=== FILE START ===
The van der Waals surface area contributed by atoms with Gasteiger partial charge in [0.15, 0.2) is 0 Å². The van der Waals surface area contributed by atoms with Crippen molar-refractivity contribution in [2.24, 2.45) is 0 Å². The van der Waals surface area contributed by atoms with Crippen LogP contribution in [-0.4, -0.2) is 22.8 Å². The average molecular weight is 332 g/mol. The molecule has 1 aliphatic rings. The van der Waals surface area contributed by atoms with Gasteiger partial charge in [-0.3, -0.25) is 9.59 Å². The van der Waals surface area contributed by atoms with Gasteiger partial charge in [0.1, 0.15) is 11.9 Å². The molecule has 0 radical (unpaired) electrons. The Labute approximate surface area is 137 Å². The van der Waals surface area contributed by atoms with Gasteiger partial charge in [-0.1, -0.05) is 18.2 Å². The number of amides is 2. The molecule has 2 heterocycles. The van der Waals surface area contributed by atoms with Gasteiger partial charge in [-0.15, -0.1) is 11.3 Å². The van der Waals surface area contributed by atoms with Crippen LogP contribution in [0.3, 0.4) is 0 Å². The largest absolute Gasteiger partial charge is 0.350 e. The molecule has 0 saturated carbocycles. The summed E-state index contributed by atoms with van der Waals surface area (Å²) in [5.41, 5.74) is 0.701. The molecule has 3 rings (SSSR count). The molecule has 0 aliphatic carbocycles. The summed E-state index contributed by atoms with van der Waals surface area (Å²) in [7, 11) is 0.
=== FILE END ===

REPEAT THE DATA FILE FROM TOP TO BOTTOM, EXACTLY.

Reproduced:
The van der Waals surface area contributed by atoms with Gasteiger partial charge in [0.15, 0.2) is 0 Å². The van der Waals surface area contributed by atoms with Crippen molar-refractivity contribution in [2.24, 2.45) is 0 Å². The van der Waals surface area contributed by atoms with Crippen LogP contribution in [-0.4, -0.2) is 22.8 Å². The average molecular weight is 332 g/mol. The molecule has 1 aliphatic rings. The van der Waals surface area contributed by atoms with Gasteiger partial charge in [-0.3, -0.25) is 9.59 Å². The van der Waals surface area contributed by atoms with Gasteiger partial charge in [0.1, 0.15) is 11.9 Å². The molecule has 0 radical (unpaired) electrons. The Labute approximate surface area is 137 Å². The van der Waals surface area contributed by atoms with Gasteiger partial charge in [-0.1, -0.05) is 18.2 Å². The number of amides is 2. The molecule has 2 heterocycles. The van der Waals surface area contributed by atoms with Gasteiger partial charge in [-0.15, -0.1) is 11.3 Å². The van der Waals surface area contributed by atoms with Crippen LogP contribution in [0.3, 0.4) is 0 Å². The largest absolute Gasteiger partial charge is 0.350 e. The molecule has 0 saturated carbocycles. The summed E-state index contributed by atoms with van der Waals surface area (Å²) in [5.41, 5.74) is 0.701. The molecule has 3 rings (SSSR count). The molecule has 0 aliphatic carbocycles. The summed E-state index contributed by atoms with van der Waals surface area (Å²) in [7, 11) is 0.